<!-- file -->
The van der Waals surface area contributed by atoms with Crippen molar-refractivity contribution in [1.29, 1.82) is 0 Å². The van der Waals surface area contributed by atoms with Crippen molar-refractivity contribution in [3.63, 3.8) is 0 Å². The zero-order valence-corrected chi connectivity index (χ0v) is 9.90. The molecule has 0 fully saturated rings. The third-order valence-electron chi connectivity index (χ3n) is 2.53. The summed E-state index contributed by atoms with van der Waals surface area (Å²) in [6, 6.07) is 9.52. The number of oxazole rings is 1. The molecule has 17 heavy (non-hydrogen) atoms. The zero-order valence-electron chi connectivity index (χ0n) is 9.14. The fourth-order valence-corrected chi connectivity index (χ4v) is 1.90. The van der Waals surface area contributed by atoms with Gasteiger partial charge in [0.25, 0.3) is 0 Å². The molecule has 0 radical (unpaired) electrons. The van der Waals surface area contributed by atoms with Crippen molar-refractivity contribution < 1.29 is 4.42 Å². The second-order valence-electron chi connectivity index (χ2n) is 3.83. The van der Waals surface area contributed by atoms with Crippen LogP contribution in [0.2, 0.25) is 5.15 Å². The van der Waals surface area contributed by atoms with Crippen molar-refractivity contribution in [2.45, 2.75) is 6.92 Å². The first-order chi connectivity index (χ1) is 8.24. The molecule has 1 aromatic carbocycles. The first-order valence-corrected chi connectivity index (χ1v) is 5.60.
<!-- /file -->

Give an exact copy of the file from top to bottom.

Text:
The van der Waals surface area contributed by atoms with Crippen molar-refractivity contribution in [1.29, 1.82) is 0 Å². The van der Waals surface area contributed by atoms with Crippen molar-refractivity contribution in [3.63, 3.8) is 0 Å². The zero-order valence-corrected chi connectivity index (χ0v) is 9.90. The molecule has 0 fully saturated rings. The third-order valence-electron chi connectivity index (χ3n) is 2.53. The summed E-state index contributed by atoms with van der Waals surface area (Å²) in [6, 6.07) is 9.52. The number of oxazole rings is 1. The molecule has 17 heavy (non-hydrogen) atoms. The zero-order valence-electron chi connectivity index (χ0n) is 9.14. The fourth-order valence-corrected chi connectivity index (χ4v) is 1.90. The van der Waals surface area contributed by atoms with Gasteiger partial charge in [0.25, 0.3) is 0 Å². The molecule has 0 radical (unpaired) electrons. The van der Waals surface area contributed by atoms with Crippen molar-refractivity contribution < 1.29 is 4.42 Å². The second-order valence-electron chi connectivity index (χ2n) is 3.83. The van der Waals surface area contributed by atoms with Crippen LogP contribution in [0.2, 0.25) is 5.15 Å². The van der Waals surface area contributed by atoms with Crippen molar-refractivity contribution in [2.45, 2.75) is 6.92 Å². The first-order chi connectivity index (χ1) is 8.24. The molecule has 1 aromatic carbocycles. The first-order valence-corrected chi connectivity index (χ1v) is 5.60.